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Anthony Grooms grew up in rural Virginia. His education at the College of William and Mary and George Mason University led him to a teaching career in Georgia, where since 1995, he has taught creative writing and literature at Kennesaw State University, and directs its M. A. in Professional Writing Program. He is the author of Ice Poems, Trouble No More: Stories and Bombingham, a novel. His stories and poems have been published in Callaloo, African American Review, Crab Orchard Review, and other literary journals and anthologies both in the US and abroad. Reviewing Bombingham for the Washington Post, critic Jabari Asim wrote, “In its insistence that ‘the world is a tumultuous place and every soul in it suffers,’ this powerful, resonant novel offers no consolations. Grooms offers consolation, however, in allowing us to be present at the emergence of a brave and promising talent.” Grooms is a Fulbright Fellow, a Yaddo Fellow, a Hurston-Wright Foundation Legacy Award finalist, an Arts Administration Fellow from the National Endowment for the Arts, and the recipient of two Lillian Smith Awards for Fiction. Both Trouble No More and Bombingham were selected as All Georgia Reads books. Adopted for study in colleges, Bombingham was the 2013 common book selection for Washington, D. C. The Vain Conversation, a novel, is scheduled to be published by Story River Books (USC Press) in February 2018. Author Ron Rash said of the novel, that it “vividly evokes the horrors of American racism, but Anthony Grooms never denies the humanity of his characters, whether black or white, young or old. His novel achieves what only the best literature can give us: it refuses too-easy consolations or too-easy condemnations. When we finish the last page, the book is not finished with us. It will haunt us.” Currently, Grooms is finishing novels about Black Americans in Sweden and school desegregation in Birmingham, Alabama. Grooms lives in Atlanta with his wife and son. For more information about Anthony Grooms, go to www.AnthonyGrooms.com.
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Phil Hudgins and Jessica Phillips have teamed up to co-author Travels With Foxfire: Stories of People, Passions, and Practices from Southern Appalachia.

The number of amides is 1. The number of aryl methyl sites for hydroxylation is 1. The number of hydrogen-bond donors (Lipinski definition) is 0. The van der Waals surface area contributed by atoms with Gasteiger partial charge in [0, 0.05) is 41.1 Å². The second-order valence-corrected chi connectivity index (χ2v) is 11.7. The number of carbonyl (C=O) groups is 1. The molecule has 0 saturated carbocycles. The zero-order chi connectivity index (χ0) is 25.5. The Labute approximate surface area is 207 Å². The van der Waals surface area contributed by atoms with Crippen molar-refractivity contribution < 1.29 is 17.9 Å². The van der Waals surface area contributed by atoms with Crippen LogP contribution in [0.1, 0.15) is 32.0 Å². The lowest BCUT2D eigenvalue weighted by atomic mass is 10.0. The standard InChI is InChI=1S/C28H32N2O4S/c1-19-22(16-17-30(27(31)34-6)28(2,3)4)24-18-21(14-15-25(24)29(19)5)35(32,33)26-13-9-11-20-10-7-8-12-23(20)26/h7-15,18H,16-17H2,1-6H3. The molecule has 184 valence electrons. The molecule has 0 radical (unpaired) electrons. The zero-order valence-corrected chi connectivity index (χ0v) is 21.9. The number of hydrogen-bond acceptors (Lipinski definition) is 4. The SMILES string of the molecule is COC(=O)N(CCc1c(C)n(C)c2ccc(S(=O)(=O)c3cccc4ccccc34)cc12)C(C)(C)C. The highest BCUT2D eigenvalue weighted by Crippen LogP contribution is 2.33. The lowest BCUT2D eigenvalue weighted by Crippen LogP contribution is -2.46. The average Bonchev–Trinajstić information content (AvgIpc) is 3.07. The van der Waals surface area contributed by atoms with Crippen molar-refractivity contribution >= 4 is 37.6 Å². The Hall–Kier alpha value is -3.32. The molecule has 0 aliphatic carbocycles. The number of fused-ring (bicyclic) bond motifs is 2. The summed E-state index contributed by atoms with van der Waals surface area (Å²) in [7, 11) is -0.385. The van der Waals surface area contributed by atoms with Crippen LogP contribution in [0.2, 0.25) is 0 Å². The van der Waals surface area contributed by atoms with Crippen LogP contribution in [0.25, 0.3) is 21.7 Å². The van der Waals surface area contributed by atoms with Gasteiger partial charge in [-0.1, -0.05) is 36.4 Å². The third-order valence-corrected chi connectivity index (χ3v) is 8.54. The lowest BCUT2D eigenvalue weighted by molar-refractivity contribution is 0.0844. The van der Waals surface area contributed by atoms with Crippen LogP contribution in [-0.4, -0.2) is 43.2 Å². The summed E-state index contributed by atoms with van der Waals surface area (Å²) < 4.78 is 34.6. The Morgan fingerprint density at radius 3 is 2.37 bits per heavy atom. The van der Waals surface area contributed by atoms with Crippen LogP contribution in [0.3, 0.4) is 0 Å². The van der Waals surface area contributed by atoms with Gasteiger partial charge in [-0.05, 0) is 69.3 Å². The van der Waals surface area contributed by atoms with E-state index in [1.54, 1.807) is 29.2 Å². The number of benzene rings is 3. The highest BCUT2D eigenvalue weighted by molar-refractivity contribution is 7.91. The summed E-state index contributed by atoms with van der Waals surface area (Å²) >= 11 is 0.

Phil Hudgins worked as a reporter, editor, and publisher at several newspapers for more than fifty years, retiring as senior editor or Community Newspapers Inc. where he coached writers in Florida, Georgia, and North Carolina. He was a Neiman Fellow at Harvard University in 1974 where he studied folklore. Phil served on the Foxfire community board when he worked in Rabun County, Georgia. He is a native of Hall County, Georgia and he and wife Shirley have retired there.
Jessica Phillips is now a student at Piedmont College (Demorest, GA). She was the 2017 recipient of the Julia W. Fleet Foundation’s Foxfire scholarship. She is a native of Rabun County, where Foxfire began and says Foxfire has been part of her life since she was a little girl when her parents would tell her stories from the books and magazines.
Jessica Khoury wrote her first book at age 4, a fan fic sequel to Syd Hoff’s Danny and the Dinosaur, which she scribbled on notebook paper, stapled together, and placed on the bookshelf of her preschool classroom. Since that day, she’s dreamed of being an author.
When not writing, Jess enjoys spending time with family, playing video games, and spending obscene amounts of time on Pinterest. She is very passionate about orcas, Spanish soccer, and choosing the perfect font.